Read the rest of this entry »

> Posted by Jeffrey Riecke, Communications Associate, CFI

Last week the Microcredit Summit Campaign released their 2014 State of the Campaign report, sharing insights and exemplary initiatives that support the global goal of resilience for all. Resilience outlines where the microfinance industry stands in its mission to end poverty, and how synergies with other services and sectors, like healthcare, mobile phones, and social relief payments, are key to achieving even greater impact.

Worldwide, 1.2 billion people live in extreme poverty. One in eight people go to bed hungry and one in six children under the age of five are underweight. Every few years between 10 and 30 percent of the poorest households around the world work their way out of poverty, while roughly the same number fall below the poverty line. Several of these statistics, all highlighted in Resilience, come from the 2013 Millennium Development Goals report. In that report, it’s noted that in terms of the MDG to eliminate poverty, the world is about five years ahead of schedule, though of course progress around the world hasn’t been uniform. In one of the regions that has lagged, Sub-Saharan Africa, so too does financial inclusion. About 85 percent of those in the region don’t have a formal savings account, compared to 77 percent of the world’s poor globally. Even fewer individuals have access to formal credit or insurance products.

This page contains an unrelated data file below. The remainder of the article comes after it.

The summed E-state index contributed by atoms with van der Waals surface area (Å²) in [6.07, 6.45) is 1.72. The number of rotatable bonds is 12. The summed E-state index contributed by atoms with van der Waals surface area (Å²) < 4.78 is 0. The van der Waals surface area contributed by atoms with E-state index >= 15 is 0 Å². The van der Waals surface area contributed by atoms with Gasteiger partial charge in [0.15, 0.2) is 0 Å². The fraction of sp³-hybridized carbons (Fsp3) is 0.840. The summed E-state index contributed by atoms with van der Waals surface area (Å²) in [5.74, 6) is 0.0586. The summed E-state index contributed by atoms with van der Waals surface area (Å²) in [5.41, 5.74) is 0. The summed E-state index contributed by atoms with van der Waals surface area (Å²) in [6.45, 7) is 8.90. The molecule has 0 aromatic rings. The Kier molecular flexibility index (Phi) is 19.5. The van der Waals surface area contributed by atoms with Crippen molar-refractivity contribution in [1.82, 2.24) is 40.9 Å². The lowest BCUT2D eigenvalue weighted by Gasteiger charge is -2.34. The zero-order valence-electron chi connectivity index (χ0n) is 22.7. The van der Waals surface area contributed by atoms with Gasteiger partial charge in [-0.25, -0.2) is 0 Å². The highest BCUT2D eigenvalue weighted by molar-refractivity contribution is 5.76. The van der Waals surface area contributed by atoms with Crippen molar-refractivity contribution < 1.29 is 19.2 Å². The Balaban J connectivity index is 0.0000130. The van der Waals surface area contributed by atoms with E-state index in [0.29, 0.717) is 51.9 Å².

Nevertheless, the growth numbers of the microfinance industry for the past decade and a half are encouraging. In 1997, global client outreach totaled 13 million. By 2010, it grew to 205 million. After a dip in 2011 resulting from a loss of 15.4 million clients in India, industry outreach rebounded in 2012.

Resilience breaks down these numbers by income level, revealing an important trend. According to the statistics, during the past decade, for the first time the gap between total client outreach and the total number of clients who are among their country’s lowest income group has widened. At first glance, the numbers may be interpreted as suggesting that MFIs have become more interested in serving wealthier clients. The reality, however, is that more MFIs are adopting accurate benchmarking tools for assessing poverty, such as the Progress out of Poverty Index. It turns out, many MFIs’ previous estimates of their outreach to the very poor have been inaccurate – overestimating how effectively they are serving this client segment.

Read the rest of this entry »

> Posted by Eric Zuehlke, Web and Communications Director, CFI